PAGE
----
To be fair, there are systems in place to safeguard against it. Hello Games has implemented a filter to prevent those types of names from popping up. But, it's not perfect, and there's always the chance that something will be spelled in such a way to circumvent the filters. Murray anticipates it'll probably happen when No Man's Sky eventually releases on PS4 and PC. They'll just have to deal with it as it happens. That was the light-hearted side to our time with Hello Games; the rest was about the serious scope of No Man's Sky. In a way, it might be positioned to be an accessible EVE Online for the PS4 crowd. Murray said that three distinct styles of play pervade the game: exploration, trading, and fighting. He remarked that while most players they've seen blend the three activities, almost everyone leans more toward one than the others. Those who just want to find new planets and species can earn currency by uploading their finds to Atlas, the corporation that pays for this sort of thing. Others can invest their time in economy -- buying, selling, and trading to turn a profit. If anyone doesn't have the patience for those first two methods, they can make their living by attacking or protecting others. [embed]294286:59135:0[/embed] Murray was hesitant to talk about it, but there is an overarching objective to No Man's Sky. We hadn't heard much about that before, and after this interview, we still haven't heard much about it. The ultimate goal is to reach the center of the galaxy by expanding the breadth of your hyperdrive. However, we don't have any idea what we'll find there. When asked about it, Murray's colleague chuckled and said "Now he's going to start talking about metaphysics." And, he sort of did. Murray tangented to classic game design in titles such as Super Mario Bros. and how we've been trained to know what to expect from most games. He wants to move away from that, even if it means shrouding his game in mystery. Actually, maybe especially if it means that; he seems to revel in people not knowing what to expect from No Man's Sky. Murray's done a good job keeping everything under wraps. The truth is, we aren't all that much closer to understanding No Man's Sky than when it was announced a year and a half ago. Its universe holds untold secrets and discoveries, the likes of which no one's willing to divulge ahead of time. It's now apparent that it's by design. After all, no explorer ever knows the end-game; they just want to unravel the universe's mysteries.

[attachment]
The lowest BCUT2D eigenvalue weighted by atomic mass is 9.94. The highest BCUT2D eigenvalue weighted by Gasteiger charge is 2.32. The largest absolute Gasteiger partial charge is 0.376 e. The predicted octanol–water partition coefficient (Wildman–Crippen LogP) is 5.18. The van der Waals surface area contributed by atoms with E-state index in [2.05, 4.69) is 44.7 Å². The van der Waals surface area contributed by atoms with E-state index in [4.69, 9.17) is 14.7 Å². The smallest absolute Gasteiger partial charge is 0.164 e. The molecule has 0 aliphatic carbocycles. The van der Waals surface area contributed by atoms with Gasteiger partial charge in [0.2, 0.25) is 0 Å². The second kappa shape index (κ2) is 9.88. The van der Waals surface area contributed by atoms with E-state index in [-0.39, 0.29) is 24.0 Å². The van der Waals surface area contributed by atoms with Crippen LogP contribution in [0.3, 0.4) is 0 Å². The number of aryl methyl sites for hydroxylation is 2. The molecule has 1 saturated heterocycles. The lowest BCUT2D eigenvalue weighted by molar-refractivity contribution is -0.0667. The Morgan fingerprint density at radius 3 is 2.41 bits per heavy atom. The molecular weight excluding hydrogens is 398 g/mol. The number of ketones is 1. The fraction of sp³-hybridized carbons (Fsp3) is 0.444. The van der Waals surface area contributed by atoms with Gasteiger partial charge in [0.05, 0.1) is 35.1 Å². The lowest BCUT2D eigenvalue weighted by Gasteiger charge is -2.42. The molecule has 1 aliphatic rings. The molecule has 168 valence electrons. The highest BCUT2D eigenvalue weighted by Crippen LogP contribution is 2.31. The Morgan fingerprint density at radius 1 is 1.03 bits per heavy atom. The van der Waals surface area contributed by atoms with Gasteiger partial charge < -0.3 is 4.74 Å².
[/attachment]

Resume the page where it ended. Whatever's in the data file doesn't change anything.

No Man's Sky photo